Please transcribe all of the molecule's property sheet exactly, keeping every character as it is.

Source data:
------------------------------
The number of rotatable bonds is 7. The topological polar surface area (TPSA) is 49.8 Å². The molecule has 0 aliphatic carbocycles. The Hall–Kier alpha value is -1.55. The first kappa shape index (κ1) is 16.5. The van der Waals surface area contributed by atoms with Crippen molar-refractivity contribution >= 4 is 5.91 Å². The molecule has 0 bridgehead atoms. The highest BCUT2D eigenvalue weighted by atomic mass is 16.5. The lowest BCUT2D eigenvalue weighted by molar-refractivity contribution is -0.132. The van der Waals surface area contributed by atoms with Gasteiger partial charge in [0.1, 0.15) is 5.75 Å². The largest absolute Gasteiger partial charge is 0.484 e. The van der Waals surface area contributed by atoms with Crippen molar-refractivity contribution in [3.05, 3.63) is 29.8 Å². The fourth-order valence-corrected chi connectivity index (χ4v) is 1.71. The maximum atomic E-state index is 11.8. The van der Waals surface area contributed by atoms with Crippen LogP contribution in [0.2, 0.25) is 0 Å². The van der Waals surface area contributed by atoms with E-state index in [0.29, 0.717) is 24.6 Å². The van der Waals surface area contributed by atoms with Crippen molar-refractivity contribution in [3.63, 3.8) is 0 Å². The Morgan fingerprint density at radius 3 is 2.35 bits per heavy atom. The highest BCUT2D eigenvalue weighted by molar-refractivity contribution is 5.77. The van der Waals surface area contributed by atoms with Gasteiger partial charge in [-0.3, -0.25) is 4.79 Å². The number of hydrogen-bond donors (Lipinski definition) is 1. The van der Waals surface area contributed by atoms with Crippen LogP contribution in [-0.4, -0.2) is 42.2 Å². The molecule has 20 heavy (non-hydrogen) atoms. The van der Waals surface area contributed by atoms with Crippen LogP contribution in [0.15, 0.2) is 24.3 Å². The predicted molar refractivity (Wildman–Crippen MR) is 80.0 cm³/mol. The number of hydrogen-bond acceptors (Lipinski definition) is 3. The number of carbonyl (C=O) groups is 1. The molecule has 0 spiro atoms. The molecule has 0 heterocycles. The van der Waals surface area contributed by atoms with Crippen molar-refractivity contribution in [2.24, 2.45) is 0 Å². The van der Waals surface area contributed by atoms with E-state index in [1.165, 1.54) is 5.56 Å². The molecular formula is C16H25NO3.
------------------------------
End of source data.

The number of rotatable bonds is 7. The topological polar surface area (TPSA) is 49.8 Å². The molecule has 0 aliphatic carbocycles. The Hall–Kier alpha value is -1.55. The first kappa shape index (κ1) is 16.5. The van der Waals surface area contributed by atoms with Crippen molar-refractivity contribution >= 4 is 5.91 Å². The molecule has 0 bridgehead atoms. The highest BCUT2D eigenvalue weighted by atomic mass is 16.5. The lowest BCUT2D eigenvalue weighted by molar-refractivity contribution is -0.132. The van der Waals surface area contributed by atoms with Gasteiger partial charge in [0.1, 0.15) is 5.75 Å². The largest absolute Gasteiger partial charge is 0.484 e. The van der Waals surface area contributed by atoms with Crippen molar-refractivity contribution in [3.05, 3.63) is 29.8 Å². The fourth-order valence-corrected chi connectivity index (χ4v) is 1.71. The maximum atomic E-state index is 11.8. The van der Waals surface area contributed by atoms with Crippen LogP contribution in [0.2, 0.25) is 0 Å². The van der Waals surface area contributed by atoms with E-state index in [0.29, 0.717) is 24.6 Å². The van der Waals surface area contributed by atoms with Crippen molar-refractivity contribution in [3.63, 3.8) is 0 Å². The Morgan fingerprint density at radius 3 is 2.35 bits per heavy atom. The highest BCUT2D eigenvalue weighted by molar-refractivity contribution is 5.77. The van der Waals surface area contributed by atoms with Gasteiger partial charge in [-0.3, -0.25) is 4.79 Å². The number of hydrogen-bond donors (Lipinski definition) is 1. The van der Waals surface area contributed by atoms with Crippen LogP contribution in [-0.4, -0.2) is 42.2 Å². The molecule has 20 heavy (non-hydrogen) atoms. The van der Waals surface area contributed by atoms with Crippen LogP contribution in [0.15, 0.2) is 24.3 Å². The predicted molar refractivity (Wildman–Crippen MR) is 80.0 cm³/mol. The number of hydrogen-bond acceptors (Lipinski definition) is 3. The number of carbonyl (C=O) groups is 1. The molecule has 0 spiro atoms. The molecule has 0 heterocycles. The van der Waals surface area contributed by atoms with Crippen molar-refractivity contribution in [2.24, 2.45) is 0 Å². The van der Waals surface area contributed by atoms with E-state index in [1.165, 1.54) is 5.56 Å². The molecular formula is C16H25NO3.